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A Word On “The Kevin Butler Speech” And Anti-Fanboy-ism

Something amazing happened while I was watching videos from E3 this year, I was surprised by something completely unrelated to a game or product release.   Watching the (so-far) marketing genius (until they run it into the ground) persona from Sony, aka Kevin Butler, something rings true from someone that should be selling me on their system.  A speech for everyone to serve under one gaming religion, regardless of their denomination, struck a chord with the crowd.   True, the words may have been pandering, but it got me thinking about the alliances that people have with their systems, where mine have been in the past and where they may be in the future.  

I’ve never bought into the Fanboy concept even when I was younger.   I owned both a Super Nintendo AND a Genesis at the same time.  The world did not collapse into a black hole, and I was a happy gamer as I could finish off a level from Super Mario World and Sonic in the same sitting.   I could play Mortal Kombat with blood, and then go and play Super Castlevania.   I had friends that trashed one system or the other until they were blue in the face, but I only saw that there was beauty in both.

I had a Playstation, but never bought an N64, not due to a preference for either system, but because I was in post-secondary school at the time and there was no room in my life, or more accurately my wallet, for a second console at that point.   I never slagged the N64, it had some great games that I would have loved to get in on at the time, and thankfully have been able to catch up on now.  Flash forward, I own all three major systems and have a great collection of titles for each, and see no reason to slag one over the others.   All three systems have some great exclusive titles, all three have their fair share of crap and more importantly, all three have made their mark on the gaming community.

Competition and having differing goals is the only thing that leads to innovation and the expansion of gaming in general.   This is why there is no way the one console future can be a boon to gaming and also why pledging one’s self to one particular console to the exclusion of all others is nothing but a form of fanaticism.   Excitement, enthusiasm, and being happy with what you have, are all great qualities to have being a gamer.   If you have no option but to have one console and it’s a choice, that’s a different subject, but flaming someone else because of their choice of gaming is nothing short of moronic.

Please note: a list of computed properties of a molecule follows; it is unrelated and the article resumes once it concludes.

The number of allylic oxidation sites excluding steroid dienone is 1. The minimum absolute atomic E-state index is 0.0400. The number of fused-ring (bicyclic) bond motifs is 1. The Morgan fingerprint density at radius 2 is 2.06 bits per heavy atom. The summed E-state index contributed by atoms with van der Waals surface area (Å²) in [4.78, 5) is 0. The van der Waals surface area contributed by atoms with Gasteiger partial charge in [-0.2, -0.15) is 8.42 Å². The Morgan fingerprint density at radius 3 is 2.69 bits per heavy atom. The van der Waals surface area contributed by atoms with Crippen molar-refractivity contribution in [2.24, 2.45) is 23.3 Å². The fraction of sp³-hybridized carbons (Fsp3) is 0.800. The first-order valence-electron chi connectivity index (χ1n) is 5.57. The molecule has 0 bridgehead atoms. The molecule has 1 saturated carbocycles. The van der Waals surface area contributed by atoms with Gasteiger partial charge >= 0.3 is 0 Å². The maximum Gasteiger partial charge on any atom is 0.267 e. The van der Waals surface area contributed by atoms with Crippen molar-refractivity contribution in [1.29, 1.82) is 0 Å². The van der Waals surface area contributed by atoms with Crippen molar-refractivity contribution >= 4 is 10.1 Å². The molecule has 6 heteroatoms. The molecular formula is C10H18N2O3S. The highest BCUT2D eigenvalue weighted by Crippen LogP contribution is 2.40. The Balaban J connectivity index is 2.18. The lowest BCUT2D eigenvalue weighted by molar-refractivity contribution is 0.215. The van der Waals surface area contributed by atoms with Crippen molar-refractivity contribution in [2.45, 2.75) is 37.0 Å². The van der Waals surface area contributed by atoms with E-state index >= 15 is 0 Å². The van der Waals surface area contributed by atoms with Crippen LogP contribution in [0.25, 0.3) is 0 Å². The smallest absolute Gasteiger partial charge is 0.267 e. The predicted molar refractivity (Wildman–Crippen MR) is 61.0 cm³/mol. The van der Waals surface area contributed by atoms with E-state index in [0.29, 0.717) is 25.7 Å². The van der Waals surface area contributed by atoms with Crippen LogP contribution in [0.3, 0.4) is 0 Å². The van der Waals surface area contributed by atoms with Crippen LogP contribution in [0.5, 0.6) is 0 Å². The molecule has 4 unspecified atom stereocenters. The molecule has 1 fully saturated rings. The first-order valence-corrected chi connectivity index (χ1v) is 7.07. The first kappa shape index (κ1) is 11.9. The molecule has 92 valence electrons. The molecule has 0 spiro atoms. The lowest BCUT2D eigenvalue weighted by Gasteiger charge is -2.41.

Fanaticism in any form in this world ensures that there will always be some form of conflict.   Where someone takes a strong enough stance to change the strength of what they say from an opinion into a fanatical statement, there will always be someone else with the exact opposite strength of opinion to counteract it.   Where opinions can differ and everyone is entitled to one, it’s when the magnitude of that opinion becomes strong enough to become a point of conflict that it becomes counterproductive.

Long live gaming in all its forms, except those stupid little Facebook games.  They can burn in hell.  :)


Growing Up Gaming

I was really fortunate as I was born right when gaming got it's start.  I can't believe the advances that have come from the "Big Bang" that was Atari.  I've owned a lot of different systems and seem a lot of great, and crap, games come out for every one of them.  In the past 30 years of gaming, there's been incredible innovation, a third coming of "The Everyone Has One" system in the Wii much like the NES and Atari before it, along with the true coming of the "It Does Everything" systems that have the built in ability to stream media, surf the internet, and interact with friends, wherever they may be.  That being said, I've been thinking a lot lately about where gaming is headed and where the time and energy that I have for gaming is going to go.    
Gaming is going to be constantly subjected to the continuous "Bigger and Better" advancements, but my question becomes "Will I?"  Much as an adult often finds himself entrenched in the music of  a particular generation, often where they first found their true identity, do I eventually give up the future and entrench myself in a particular generation of gaming?  When does that line get drawn?  Admittedly, as I start getting towards "mid-life", I often wonder how much interest I'm going to continue to have in the "Bright and Shiny" as opposed to playing games that I've enjoyed before, occasionally picking up a new title, but really not being as vested in the up and coming as I am now.   
I have no where near the time to complete all the games in my collection, and yet I continue to buy more.  Am I just a compulsive buyer of games, destined to continue to grow my library, even though I'll never finish them all, or will I find a place when I say "I'm good." and just stop.  I don't know which to hope for to be honest.  I love gaming on pretty much every system these days and continue to be very happy in supporting the medium, but much like someone who enjoys eating, at some point in time you have to put down the fork.


Retro Goodness is Mine!

Grabbed a copy of Activision Anthology for PS2.  Yeah, Kaboom, Pitfall, etc are great, but there's only one game on there that rules over all.  SPIDER FIGHTER FTW!